You may call Jarmusch's new film experimental. Or something like, "a mystery film without mystery" or perhaps a minimalist's noir. I like the idea itself. A certain film genre has a set of rules that have been repeated so long, and it is good to see those rules played out in an unexpected way, like some great European film directors such as Aki Kaurismäki.
Having said that, I must say the results of the cinematic experiments don't have to be boring. I know the film is not about story or characters, and I think I know some of the references to other films, but sorry, to me, quite honestly, "Limits of Control" was just dull. The cinematography by Christopher Doyle is certainly worth seeing, and it is good to see many familiar faces in Jim Jarmusch films (including Kudoh Yuki), but the film is strictly for avid Jim Jarmusch fans. "
avoraciousreader | Somewhere in the Space Time Continuum | 05/05/2009
(5 out of 5 stars)
"The Limits of Control dir Jim Jarmusch 2009
5* Haunting neo-noir
I just saw a preview of this film last night, and ... wow. Very Jarmuschian, very Doyle'ish. Yes, legendary Wong Kar-Wai cinematographer Chris Doyle shot this, and it was an inspired fit. Visually, the film is beautiful as we tour Spain from the cities to the remote country, yet at the same time brooding and ominous.
Which was suitable, since the overall effect of this film is definitely noir. Mysterious goings on, presumably unlawful; suspenseful music; a morally ambiguous central character; the aforementioned brooding and ominous landscape; even a flamenco rehearsal reminiscent of the almost obligatory nightclub scenes in classic noir.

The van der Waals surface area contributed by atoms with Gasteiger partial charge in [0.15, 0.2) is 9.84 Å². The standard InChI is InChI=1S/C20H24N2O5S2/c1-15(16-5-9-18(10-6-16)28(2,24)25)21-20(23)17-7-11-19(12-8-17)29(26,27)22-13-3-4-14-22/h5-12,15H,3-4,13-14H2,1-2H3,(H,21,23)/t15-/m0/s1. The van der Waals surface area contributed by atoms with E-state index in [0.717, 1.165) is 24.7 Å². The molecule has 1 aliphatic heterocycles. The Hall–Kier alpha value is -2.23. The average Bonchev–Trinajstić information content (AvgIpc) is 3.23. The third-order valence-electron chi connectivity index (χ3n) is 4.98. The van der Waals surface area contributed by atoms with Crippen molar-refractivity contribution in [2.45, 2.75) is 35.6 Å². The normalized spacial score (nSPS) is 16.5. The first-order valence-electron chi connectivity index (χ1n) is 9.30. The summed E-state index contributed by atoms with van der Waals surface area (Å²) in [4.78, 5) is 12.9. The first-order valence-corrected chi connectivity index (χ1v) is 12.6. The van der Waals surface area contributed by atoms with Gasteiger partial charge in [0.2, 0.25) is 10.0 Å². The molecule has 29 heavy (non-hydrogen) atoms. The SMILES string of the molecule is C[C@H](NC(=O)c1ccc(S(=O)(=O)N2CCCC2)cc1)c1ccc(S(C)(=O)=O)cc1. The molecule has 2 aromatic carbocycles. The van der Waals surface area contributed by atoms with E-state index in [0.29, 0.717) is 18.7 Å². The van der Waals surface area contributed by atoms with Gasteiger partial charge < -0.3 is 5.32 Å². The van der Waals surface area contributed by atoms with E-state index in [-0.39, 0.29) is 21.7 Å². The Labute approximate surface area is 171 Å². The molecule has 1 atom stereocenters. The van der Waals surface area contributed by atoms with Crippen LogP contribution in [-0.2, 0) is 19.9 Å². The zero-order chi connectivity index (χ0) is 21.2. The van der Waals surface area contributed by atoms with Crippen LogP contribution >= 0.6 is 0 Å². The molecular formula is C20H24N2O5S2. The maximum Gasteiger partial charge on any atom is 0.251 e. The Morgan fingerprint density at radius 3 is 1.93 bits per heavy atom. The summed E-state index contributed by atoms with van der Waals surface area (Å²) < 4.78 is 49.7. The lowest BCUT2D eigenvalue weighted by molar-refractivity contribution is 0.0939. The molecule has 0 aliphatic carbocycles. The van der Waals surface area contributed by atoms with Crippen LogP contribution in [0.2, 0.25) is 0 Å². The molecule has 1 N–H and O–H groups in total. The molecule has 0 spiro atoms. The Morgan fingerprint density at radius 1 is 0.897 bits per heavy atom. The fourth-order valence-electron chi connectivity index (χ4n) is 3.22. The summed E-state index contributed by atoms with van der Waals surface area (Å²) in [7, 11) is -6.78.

Structurally, the film is simple. A Lone Man (played with impeccable detachment by Isaach De Bankole') arrives in Madrid. He is contacted, given brief and cryptic instructions, and goes on to make the next contact. At each stage, he orders two espressos, "in separate cups", opens a matchbox to find a folded square of paper with a few numbers and letters on it (coordinates?), which he memorizes and destroys; he has some task such as "find the violin"; he hangs out for a while, always ordering two separate espressos, until he is contacted, given a pass phrase; has a few cryptic words and exchanges his matchbox for a new one, and sets off on the next phase. At each stage there is a small cast of sharply drawn characters, cameos really ... the flamenco performers; or a cafe waiter impatient with his habits; or the beautiful, naked, and seemingly very willing (though we're never sure just what game she's playing), young woman (Paz de la Huerta) who shows up in his hotel room. Few, if any, characters other than the Lone Man are here for more than a few minutes.